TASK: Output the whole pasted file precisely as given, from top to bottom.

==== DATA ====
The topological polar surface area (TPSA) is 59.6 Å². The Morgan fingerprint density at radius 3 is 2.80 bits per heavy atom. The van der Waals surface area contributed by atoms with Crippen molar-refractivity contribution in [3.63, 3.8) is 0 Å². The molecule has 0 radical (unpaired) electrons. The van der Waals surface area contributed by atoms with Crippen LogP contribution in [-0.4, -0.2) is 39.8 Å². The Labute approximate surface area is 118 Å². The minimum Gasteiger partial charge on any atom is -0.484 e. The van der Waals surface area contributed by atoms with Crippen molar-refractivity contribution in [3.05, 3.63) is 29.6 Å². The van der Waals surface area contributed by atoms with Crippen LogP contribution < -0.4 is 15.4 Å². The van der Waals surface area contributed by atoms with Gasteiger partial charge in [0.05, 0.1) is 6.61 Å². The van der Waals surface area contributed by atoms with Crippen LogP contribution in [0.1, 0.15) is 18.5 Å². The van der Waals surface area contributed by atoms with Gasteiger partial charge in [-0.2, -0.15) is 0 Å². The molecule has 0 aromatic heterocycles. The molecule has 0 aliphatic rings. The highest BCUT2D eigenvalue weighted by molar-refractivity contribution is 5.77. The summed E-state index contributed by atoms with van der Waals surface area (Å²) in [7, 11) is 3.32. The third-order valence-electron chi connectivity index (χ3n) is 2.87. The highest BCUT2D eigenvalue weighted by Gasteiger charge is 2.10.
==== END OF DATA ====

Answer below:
The topological polar surface area (TPSA) is 59.6 Å². The Morgan fingerprint density at radius 3 is 2.80 bits per heavy atom. The van der Waals surface area contributed by atoms with Crippen molar-refractivity contribution in [3.63, 3.8) is 0 Å². The molecule has 0 radical (unpaired) electrons. The van der Waals surface area contributed by atoms with Crippen LogP contribution in [-0.4, -0.2) is 39.8 Å². The Labute approximate surface area is 118 Å². The minimum Gasteiger partial charge on any atom is -0.484 e. The van der Waals surface area contributed by atoms with Crippen molar-refractivity contribution in [3.05, 3.63) is 29.6 Å². The van der Waals surface area contributed by atoms with Crippen LogP contribution < -0.4 is 15.4 Å². The van der Waals surface area contributed by atoms with Gasteiger partial charge in [0.05, 0.1) is 6.61 Å². The van der Waals surface area contributed by atoms with Crippen LogP contribution in [0.1, 0.15) is 18.5 Å². The van der Waals surface area contributed by atoms with Gasteiger partial charge in [-0.2, -0.15) is 0 Å². The molecule has 0 aromatic heterocycles. The molecule has 0 aliphatic rings. The highest BCUT2D eigenvalue weighted by molar-refractivity contribution is 5.77. The summed E-state index contributed by atoms with van der Waals surface area (Å²) in [7, 11) is 3.32. The third-order valence-electron chi connectivity index (χ3n) is 2.87. The highest BCUT2D eigenvalue weighted by Gasteiger charge is 2.10.